Sunday marked the death of Idrissa Ouédraogo, Burkina Faso’s most renowned filmmaker. If you haven’t heard of him, that’s okay. Most people haven’t heard of Burkina Faso. I wouldn’t know Ouédraogo’s work either if not for a free film series I attended faithfully when I lived in Richmond. Even though my degree is in film production, writing, theory, and navel-gazing, I don’t think I saw any movies from the African continent when I was in school. My professors and fellow students were too busy gorging on von Stroheim, Fellini, and Kurosawa to bother with the seat-of-your-pants artisanship from some unknown backwater still struggling with electricity.
That was our loss, not Ouédraogo’s. While we were ignorant of him, Ouédraogo and his compatriot cineastes were building one of the earliest film communities on the continent. Still one of the poorest countries in the world, Burkina Faso is now known as the epicenter of the region’s movie scene, with a long-running film festival and more movie theaters per capita than any Sub-Saharan country. Today, West Africa’s movie industry is a phenomenon. Nollywood (the Nigerian film industry) produces an astounding 1,000 films a year. Senegalese master Ousmane Sembène was almost a household name when he died in 2007, thanks in part to his last film, Moolaadé. And a solar-powered cinema opened to show films at the 2017 Panafrican Film and Television Festival of Ouagadougou (FESPACO). I guess they figured out that electricity problem.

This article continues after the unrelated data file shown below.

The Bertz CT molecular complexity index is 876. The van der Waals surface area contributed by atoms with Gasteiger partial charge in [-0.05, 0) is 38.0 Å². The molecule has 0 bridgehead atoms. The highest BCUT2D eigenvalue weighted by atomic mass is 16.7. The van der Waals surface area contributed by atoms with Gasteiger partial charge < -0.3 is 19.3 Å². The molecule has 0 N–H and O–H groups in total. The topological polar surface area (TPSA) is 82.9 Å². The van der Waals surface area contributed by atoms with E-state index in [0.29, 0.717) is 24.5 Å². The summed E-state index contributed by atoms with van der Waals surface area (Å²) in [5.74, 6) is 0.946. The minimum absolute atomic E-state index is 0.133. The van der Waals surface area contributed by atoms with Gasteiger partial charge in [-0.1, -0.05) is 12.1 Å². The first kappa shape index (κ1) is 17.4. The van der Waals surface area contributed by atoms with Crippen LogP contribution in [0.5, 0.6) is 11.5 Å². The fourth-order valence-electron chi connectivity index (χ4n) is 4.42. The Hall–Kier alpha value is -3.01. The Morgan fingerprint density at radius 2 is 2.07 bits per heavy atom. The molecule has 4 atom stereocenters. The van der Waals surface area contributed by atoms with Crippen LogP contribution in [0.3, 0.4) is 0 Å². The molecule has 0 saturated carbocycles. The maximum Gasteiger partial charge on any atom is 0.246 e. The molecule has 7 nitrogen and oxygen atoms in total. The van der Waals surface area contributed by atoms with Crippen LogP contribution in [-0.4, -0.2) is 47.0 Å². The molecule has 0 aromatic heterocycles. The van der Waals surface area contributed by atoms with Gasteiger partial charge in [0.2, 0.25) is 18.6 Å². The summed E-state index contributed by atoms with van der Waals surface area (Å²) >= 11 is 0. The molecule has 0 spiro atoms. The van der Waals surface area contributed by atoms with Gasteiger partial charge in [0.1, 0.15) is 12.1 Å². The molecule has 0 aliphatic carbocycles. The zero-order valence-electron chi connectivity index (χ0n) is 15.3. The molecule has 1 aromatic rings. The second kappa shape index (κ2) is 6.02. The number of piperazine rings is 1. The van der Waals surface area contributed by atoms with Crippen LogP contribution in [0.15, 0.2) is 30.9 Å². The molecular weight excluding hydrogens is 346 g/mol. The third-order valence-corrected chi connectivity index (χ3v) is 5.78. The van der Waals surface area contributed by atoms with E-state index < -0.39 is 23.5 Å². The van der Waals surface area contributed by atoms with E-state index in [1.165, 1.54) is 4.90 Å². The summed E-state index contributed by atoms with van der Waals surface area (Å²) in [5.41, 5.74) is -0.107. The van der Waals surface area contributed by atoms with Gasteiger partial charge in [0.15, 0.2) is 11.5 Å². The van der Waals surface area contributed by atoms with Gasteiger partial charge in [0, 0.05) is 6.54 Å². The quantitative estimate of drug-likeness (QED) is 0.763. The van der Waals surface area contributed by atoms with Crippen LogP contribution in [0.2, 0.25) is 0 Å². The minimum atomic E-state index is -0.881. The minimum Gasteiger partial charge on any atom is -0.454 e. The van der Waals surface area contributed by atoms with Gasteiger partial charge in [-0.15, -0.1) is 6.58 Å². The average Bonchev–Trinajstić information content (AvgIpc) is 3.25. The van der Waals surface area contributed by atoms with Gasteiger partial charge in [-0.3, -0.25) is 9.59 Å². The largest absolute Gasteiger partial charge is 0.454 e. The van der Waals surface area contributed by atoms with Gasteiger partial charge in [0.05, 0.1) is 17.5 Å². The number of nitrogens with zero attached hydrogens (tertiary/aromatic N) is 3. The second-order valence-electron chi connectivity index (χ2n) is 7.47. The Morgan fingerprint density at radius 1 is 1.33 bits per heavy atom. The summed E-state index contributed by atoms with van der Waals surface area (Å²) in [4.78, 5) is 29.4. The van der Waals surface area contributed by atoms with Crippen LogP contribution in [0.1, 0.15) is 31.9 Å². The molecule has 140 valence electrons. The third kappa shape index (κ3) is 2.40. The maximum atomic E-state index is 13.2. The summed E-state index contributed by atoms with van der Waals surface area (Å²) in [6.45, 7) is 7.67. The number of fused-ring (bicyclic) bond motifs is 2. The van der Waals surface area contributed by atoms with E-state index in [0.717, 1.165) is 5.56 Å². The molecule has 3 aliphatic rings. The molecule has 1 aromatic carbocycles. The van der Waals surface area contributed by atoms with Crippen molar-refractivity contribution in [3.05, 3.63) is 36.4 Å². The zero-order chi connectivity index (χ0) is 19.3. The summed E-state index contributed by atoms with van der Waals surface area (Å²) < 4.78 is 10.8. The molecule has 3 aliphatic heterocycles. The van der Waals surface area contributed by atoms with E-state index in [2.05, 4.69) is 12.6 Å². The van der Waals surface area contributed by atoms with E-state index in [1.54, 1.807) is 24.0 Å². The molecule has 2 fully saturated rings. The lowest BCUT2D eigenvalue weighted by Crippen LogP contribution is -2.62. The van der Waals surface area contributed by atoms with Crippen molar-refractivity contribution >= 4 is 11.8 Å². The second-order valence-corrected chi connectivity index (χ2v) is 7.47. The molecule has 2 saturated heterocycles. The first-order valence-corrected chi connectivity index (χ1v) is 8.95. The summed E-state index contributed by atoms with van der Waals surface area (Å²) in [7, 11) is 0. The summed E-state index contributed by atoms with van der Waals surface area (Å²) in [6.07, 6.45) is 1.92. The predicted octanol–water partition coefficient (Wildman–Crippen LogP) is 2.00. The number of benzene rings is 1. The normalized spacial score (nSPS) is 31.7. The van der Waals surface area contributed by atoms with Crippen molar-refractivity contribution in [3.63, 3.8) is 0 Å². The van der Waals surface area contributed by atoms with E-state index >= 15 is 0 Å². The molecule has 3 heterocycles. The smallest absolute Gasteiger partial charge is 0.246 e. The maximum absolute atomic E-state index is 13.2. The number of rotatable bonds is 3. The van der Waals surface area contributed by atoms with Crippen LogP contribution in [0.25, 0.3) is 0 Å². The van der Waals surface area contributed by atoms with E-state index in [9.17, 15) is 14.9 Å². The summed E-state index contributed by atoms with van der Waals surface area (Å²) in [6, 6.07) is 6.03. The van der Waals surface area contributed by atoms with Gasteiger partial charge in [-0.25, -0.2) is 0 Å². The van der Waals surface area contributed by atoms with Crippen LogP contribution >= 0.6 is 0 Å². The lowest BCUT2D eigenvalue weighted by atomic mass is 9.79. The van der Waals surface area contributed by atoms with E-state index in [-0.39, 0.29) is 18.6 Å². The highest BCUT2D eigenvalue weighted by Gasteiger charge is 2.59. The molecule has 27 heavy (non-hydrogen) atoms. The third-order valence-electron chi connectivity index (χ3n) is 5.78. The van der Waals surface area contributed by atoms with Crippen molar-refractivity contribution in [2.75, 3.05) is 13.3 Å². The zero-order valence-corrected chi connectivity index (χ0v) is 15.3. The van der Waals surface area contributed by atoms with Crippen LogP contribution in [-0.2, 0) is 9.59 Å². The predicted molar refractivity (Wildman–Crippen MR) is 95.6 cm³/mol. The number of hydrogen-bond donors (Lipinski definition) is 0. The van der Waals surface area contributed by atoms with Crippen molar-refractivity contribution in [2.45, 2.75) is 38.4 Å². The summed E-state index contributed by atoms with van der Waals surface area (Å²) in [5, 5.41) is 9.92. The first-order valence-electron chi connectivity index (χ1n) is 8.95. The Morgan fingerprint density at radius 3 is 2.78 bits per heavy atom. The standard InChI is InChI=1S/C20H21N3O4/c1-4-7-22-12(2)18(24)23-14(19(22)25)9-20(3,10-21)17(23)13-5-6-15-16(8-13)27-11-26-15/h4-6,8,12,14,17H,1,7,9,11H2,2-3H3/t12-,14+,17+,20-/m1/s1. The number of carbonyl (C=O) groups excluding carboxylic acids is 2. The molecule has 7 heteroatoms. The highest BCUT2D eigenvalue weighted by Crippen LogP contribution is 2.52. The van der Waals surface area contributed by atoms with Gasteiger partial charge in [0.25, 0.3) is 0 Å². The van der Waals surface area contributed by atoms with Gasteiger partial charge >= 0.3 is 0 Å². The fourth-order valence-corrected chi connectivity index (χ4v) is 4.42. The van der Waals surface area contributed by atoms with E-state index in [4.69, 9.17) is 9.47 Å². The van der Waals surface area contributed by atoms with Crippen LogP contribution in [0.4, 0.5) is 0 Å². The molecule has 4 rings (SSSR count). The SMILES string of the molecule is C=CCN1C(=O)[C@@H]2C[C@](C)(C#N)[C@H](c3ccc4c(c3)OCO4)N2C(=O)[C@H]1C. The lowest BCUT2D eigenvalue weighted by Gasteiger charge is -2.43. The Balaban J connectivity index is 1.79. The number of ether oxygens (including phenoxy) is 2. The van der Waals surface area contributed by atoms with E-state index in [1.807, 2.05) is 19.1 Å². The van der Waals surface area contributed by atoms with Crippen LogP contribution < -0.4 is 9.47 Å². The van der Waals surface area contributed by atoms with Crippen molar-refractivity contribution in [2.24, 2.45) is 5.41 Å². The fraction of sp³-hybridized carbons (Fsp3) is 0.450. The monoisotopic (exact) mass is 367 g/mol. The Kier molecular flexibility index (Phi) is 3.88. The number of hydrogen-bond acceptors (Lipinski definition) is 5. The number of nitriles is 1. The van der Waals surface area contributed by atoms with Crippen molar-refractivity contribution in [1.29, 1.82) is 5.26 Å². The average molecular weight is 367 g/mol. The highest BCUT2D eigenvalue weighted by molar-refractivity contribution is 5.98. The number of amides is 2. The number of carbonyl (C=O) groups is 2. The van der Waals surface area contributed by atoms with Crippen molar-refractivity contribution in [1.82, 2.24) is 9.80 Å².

Yes, Burkina Faso is poor and technologically lagging behind other regions. It goes without saying, however, that great storytelling doesn’t require advanced equipment or deep pockets. Ouédraogo didn’t let economic or technological limitations get in the way of entertaining, universally appealing cinema. In that, he did what D.W. Griffith and Buster Keaton did at the start of the 20th century, what Satyajit Ray did in 1950s India, what Robert Downey and George Kuchar did in 1960s New York, and what every indie filmmaker aspires to today. He just did it better than a lot of us.
Samba Traoré and Tilaï, the two Idrissa Ouédraogo films best known in the U.S., are not available on DVD, at least not from Netflix. Guelwaar, my favorite of Ousmane Sembène’s films, is sadly also unavailable. Moolaadé is, and I highly recommend it. Yes, it’s a movie dealing with female genital mutilation, but don’t let that deter you. It’s very accessible, with great slice-of-life moments mixed in with the tragedy and injustice.